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The Region of Waterloo is aiming to end homelessness with the push of the Ontario government and the encouragement of the Canadian government. 

“It’s not far fetched, it’s possible to do, but you have to have the right resources for the right kinds of things,” said Deb Schlichter, the Region of Waterloo’s Director of Housing. 

“It’s an ambitious goal but there are some other communities that have started to make that happen and we want to be one of those.”

Earlier in the year, the federal government provided a guide as to how to tackle the issue of finding the level of homelessness in local communities, by providing an online guide on methodologies that could be used. Later in March, the Ontario government mandated that service management areas have to participate in either a count or a survey to track how many people experience homelessness every two years.

“While the federal government is saying it’s good to do it, the province is saying that you have to do it,” Schlicter said. 

And so, the Region of Waterloo started their data collecting in April as part of their process in ending homelessness. 

The Region conducted their second Point in Time Count (PiT Count) — which was also recommended by the provincial government — on April 23, with 93 volunteers registered. 

“You just take one day in a particular year and you go out and count everyone on that day,” Schlicter said. “That sort of gives you a sense of the size of the group that’s homeless. It’s just from that day, so it’s a snapshot.”

The first Point in Time Count was conducted in 2014, before the government mandated communities to conduct them. 

In addition to the count, the Region is also conducting surveys to get a better assessment of the demographic of the homeless. 

“The importance is that if you’re just doing a count you really only know numbers but you don’t know more than that,” Schlicter said. “The survey gathers a lot more information we get a sense of what people’s issues are, what their concerns are, and their risk level. Because we use that to help us when people want to access supportive housing, house grants — we need to know how at risk they are. That’s how they get prioritized.”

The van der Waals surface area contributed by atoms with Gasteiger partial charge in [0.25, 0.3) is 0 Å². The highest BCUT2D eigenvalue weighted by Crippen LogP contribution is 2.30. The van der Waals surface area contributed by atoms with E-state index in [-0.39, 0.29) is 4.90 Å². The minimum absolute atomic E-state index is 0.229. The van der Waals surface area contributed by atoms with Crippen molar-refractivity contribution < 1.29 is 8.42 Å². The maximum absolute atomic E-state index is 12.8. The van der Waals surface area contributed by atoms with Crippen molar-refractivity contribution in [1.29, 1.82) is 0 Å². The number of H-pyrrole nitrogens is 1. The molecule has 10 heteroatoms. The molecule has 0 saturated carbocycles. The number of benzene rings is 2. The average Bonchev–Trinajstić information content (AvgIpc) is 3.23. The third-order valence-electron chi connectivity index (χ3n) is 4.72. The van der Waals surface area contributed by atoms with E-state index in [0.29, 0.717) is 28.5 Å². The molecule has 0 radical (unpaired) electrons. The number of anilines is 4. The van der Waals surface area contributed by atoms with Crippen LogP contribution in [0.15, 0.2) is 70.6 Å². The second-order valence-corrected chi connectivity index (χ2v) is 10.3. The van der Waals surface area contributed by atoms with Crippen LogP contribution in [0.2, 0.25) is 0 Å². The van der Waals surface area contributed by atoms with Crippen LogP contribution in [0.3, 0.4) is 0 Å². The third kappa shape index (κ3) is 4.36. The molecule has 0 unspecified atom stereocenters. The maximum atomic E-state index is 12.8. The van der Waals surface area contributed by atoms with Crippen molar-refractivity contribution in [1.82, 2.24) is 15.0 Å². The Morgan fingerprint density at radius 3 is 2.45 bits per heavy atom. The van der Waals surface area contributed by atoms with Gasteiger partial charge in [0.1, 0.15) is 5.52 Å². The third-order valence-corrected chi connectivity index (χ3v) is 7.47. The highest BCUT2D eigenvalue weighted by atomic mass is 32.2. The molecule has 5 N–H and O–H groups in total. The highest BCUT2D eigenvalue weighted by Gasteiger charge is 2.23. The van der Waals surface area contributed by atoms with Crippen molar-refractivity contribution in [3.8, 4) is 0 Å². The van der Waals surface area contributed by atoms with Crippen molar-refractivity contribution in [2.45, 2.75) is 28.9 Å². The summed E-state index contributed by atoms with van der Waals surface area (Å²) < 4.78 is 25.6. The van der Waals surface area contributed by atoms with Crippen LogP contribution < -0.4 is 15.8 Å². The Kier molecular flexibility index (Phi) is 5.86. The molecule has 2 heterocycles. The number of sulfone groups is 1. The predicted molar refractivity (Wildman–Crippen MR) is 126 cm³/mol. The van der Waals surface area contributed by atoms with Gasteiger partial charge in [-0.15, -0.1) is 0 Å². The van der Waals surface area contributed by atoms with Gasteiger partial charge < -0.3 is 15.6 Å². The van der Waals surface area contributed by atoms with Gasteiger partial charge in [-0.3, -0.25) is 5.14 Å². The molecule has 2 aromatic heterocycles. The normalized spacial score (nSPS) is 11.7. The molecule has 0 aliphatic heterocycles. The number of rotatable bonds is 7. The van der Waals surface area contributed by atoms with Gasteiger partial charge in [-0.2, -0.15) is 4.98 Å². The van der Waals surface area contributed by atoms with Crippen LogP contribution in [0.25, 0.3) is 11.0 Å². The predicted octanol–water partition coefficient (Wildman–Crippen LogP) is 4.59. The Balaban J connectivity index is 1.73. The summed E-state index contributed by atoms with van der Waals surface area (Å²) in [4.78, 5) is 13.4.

In addition to the PiT Count, the Region also conducted a Period Prevalence Count from April 12-26 in the rural areas. 

Schlicter emphasized the importance of having a count in these areas. 

“The other part of doing count is that homelessness is not visible. You don’t necessarily see it. Especially with rural homelessness, that’s why we have rural agencies helping us with this, as well,” she said. 

“It’s really about relationships, these people really connect to these groups so we have to make sure we have an accurate count. If it’s not accurate, it’s not worth doing. It’s not an easy group sometimes to find, so we have to work with people who are already connected and can help us do that well.”

Registry Week is another assessment that took place in the Region from April 12 – 30, where emergency shelters and street outreach programs are analyzed extensively, given this winter’s increase in need for shelter space.

“We have a typical shelter that gets funding for the Region, and they have a capacity. And when we reach capacity we move to what we call our overflow model,” Schlicter explained. “We don’t ever say ‘we’re full.’ We have other ways of trying to manage the numbers.”  

“Over the winter, the numbers have gone up. Typically, we see numbers go up anyway in the winter so it’s not surprising, what was surprising is how many we see in the winter is much higher than normal. We had to devise some other way of managing the numbers, but we have a system in place to manage.”

Schlicter hopes that the data collected from April will be beneficial in tackling homelessness by providing insight on how they could better improve the services that are already in place, such as their home-based support program and their access system.

Schlicter also mentioned that the types of services needed for certain people experiencing homelessness vary, which is why getting a bigger picture of the Region’s homeless population is important. 

“The kind of supportive housing that we need for that group is different than those with lower risks. It informs our programs and informs our resource allocations [as to] where we’re going to put our money. We’re putting it in not building more shelters, but to building more homes. And that’s how we’re going to end homelessness.”